University of Pennsylvania Working Papers in Linguistics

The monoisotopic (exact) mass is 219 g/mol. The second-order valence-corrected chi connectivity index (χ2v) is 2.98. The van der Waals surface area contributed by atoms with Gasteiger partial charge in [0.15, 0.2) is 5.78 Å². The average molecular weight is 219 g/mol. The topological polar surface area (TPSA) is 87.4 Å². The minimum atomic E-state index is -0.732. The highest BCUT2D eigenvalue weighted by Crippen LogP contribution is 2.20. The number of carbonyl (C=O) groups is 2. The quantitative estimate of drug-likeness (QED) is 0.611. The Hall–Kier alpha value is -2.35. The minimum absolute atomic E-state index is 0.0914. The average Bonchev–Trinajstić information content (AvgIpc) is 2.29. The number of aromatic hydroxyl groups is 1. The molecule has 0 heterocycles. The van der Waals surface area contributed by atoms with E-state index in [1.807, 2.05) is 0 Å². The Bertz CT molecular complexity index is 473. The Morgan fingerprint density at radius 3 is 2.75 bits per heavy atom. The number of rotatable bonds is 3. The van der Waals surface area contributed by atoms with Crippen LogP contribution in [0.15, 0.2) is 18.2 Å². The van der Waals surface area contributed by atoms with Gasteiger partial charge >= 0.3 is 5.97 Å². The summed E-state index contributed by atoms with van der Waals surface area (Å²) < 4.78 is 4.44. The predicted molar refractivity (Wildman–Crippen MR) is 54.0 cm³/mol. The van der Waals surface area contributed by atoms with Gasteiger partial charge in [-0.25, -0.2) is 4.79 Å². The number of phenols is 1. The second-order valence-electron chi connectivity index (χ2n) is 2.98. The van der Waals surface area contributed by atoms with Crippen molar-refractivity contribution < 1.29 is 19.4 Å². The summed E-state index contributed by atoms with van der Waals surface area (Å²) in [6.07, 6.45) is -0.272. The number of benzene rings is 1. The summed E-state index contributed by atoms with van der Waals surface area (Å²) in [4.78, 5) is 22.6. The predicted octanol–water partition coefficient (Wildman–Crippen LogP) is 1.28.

This paper examines social influences on the realization of voiced stops in inland California. We analyzed sociolinguistic interviews with 62 white residents from Redding, Merced, and Bakersfield (which mark the northern, middle, and southern points of California’s Central Valley), balanced for sex, class, age, and whether a speaker earns their livelihood off the land. We follow Jaciewicz, Fox, and Lyle (2009) in examining the extent of voicing during stop closures (duration of voicing during closure relative to total duration of closure), and also adopt a novel measure of the magnitude of voicing, which captures the intensity of a stop closure relative to the following vowel. Mixed effects linear regression models were constructed for both voicing measures, with a number of linguistic and social predictors considered in addition to random effects. Results show that the extent of voicing measure was insufficiently sensitive to differentiate speakers, as nearly everyone exhibited voicing throughout the closure. The voicing intensity measure, however, was shown to reveal significant effects of place of articulation, closure duration, and ties to the land. Most importantly, speakers who earn their livelihood off the land exhibit significantly stronger voiced stops than those who do not. We argue that even though strongly voiced stops likely entered California during a large-scale in-migration of Southerners during the Dust Bowl (Jaciewicz et al. 2009 report more extensive voicing among women from the South compared to the Midwest), they have since taken on locally significant indexicalities reflecting the values and ideals of land-oriented communities throughout the Central Valley (and do not simply mean “Southern”). Our findings also raise questions about where the linguistic limits of socially structured variation lie, given the systematic social patterning observed here for low-level phonetic details (i.e., voicing intensity) that likely operate far below the level of consciousness.